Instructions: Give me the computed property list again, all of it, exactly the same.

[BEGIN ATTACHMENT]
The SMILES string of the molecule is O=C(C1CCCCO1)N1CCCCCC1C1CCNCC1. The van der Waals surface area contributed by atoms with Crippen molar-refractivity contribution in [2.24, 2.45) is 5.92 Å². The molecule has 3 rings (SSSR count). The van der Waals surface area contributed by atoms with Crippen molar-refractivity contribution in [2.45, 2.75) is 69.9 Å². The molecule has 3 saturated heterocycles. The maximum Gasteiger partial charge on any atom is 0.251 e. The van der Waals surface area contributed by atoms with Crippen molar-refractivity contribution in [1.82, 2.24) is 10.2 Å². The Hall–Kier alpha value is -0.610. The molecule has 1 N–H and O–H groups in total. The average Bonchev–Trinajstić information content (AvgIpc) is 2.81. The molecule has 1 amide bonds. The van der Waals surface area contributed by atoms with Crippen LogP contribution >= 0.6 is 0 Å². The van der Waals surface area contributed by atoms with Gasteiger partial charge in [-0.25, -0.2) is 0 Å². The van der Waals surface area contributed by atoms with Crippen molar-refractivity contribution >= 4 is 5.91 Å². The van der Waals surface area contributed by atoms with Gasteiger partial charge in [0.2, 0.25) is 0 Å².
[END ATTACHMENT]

The SMILES string of the molecule is O=C(C1CCCCO1)N1CCCCCC1C1CCNCC1. The van der Waals surface area contributed by atoms with Crippen molar-refractivity contribution in [2.24, 2.45) is 5.92 Å². The molecule has 3 rings (SSSR count). The van der Waals surface area contributed by atoms with Crippen molar-refractivity contribution in [2.45, 2.75) is 69.9 Å². The molecule has 3 saturated heterocycles. The maximum Gasteiger partial charge on any atom is 0.251 e. The van der Waals surface area contributed by atoms with Crippen molar-refractivity contribution in [1.82, 2.24) is 10.2 Å². The Hall–Kier alpha value is -0.610. The molecule has 1 N–H and O–H groups in total. The average Bonchev–Trinajstić information content (AvgIpc) is 2.81. The molecule has 1 amide bonds. The van der Waals surface area contributed by atoms with Crippen LogP contribution >= 0.6 is 0 Å². The van der Waals surface area contributed by atoms with Gasteiger partial charge in [-0.25, -0.2) is 0 Å². The van der Waals surface area contributed by atoms with Crippen molar-refractivity contribution >= 4 is 5.91 Å². The van der Waals surface area contributed by atoms with Gasteiger partial charge in [0.2, 0.25) is 0 Å².